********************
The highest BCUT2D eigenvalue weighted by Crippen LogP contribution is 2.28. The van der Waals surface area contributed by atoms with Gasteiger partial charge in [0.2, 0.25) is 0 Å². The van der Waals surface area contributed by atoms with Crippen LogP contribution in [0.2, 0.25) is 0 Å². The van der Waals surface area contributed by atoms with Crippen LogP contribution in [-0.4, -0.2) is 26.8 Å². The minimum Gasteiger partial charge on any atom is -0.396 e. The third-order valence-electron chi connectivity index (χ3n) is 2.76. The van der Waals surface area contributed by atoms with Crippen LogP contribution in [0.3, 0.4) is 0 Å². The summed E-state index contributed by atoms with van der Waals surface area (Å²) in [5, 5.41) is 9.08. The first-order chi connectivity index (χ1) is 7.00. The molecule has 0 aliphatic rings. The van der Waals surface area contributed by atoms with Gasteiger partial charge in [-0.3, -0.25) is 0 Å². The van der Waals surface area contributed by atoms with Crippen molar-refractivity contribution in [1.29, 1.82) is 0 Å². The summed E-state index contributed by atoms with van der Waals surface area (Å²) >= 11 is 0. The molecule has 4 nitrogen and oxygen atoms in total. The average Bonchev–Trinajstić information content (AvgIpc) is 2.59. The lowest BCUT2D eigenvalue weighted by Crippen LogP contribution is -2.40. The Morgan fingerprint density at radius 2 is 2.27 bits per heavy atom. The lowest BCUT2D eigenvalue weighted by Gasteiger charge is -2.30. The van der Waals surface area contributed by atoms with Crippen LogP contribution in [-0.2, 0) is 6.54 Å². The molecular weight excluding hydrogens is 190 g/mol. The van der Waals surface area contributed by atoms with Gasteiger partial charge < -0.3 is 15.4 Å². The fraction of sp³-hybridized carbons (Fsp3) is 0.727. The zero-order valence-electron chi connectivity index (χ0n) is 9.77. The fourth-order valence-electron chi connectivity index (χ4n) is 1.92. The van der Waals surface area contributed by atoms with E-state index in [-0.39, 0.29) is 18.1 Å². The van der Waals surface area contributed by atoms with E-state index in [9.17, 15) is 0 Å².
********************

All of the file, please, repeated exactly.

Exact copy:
The highest BCUT2D eigenvalue weighted by Crippen LogP contribution is 2.28. The van der Waals surface area contributed by atoms with Gasteiger partial charge in [0.2, 0.25) is 0 Å². The van der Waals surface area contributed by atoms with Crippen LogP contribution in [0.2, 0.25) is 0 Å². The van der Waals surface area contributed by atoms with Crippen LogP contribution in [-0.4, -0.2) is 26.8 Å². The minimum Gasteiger partial charge on any atom is -0.396 e. The third-order valence-electron chi connectivity index (χ3n) is 2.76. The van der Waals surface area contributed by atoms with Crippen LogP contribution in [0.3, 0.4) is 0 Å². The summed E-state index contributed by atoms with van der Waals surface area (Å²) in [5, 5.41) is 9.08. The first-order chi connectivity index (χ1) is 7.00. The molecule has 0 aliphatic rings. The van der Waals surface area contributed by atoms with Gasteiger partial charge in [-0.3, -0.25) is 0 Å². The van der Waals surface area contributed by atoms with Crippen molar-refractivity contribution in [1.29, 1.82) is 0 Å². The summed E-state index contributed by atoms with van der Waals surface area (Å²) >= 11 is 0. The molecule has 4 nitrogen and oxygen atoms in total. The average Bonchev–Trinajstić information content (AvgIpc) is 2.59. The lowest BCUT2D eigenvalue weighted by Crippen LogP contribution is -2.40. The Morgan fingerprint density at radius 2 is 2.27 bits per heavy atom. The lowest BCUT2D eigenvalue weighted by Gasteiger charge is -2.30. The van der Waals surface area contributed by atoms with Crippen LogP contribution in [-0.2, 0) is 6.54 Å². The molecular weight excluding hydrogens is 190 g/mol. The van der Waals surface area contributed by atoms with Gasteiger partial charge < -0.3 is 15.4 Å². The fraction of sp³-hybridized carbons (Fsp3) is 0.727. The zero-order valence-electron chi connectivity index (χ0n) is 9.77. The fourth-order valence-electron chi connectivity index (χ4n) is 1.92. The van der Waals surface area contributed by atoms with E-state index in [-0.39, 0.29) is 18.1 Å². The van der Waals surface area contributed by atoms with E-state index in [9.17, 15) is 0 Å².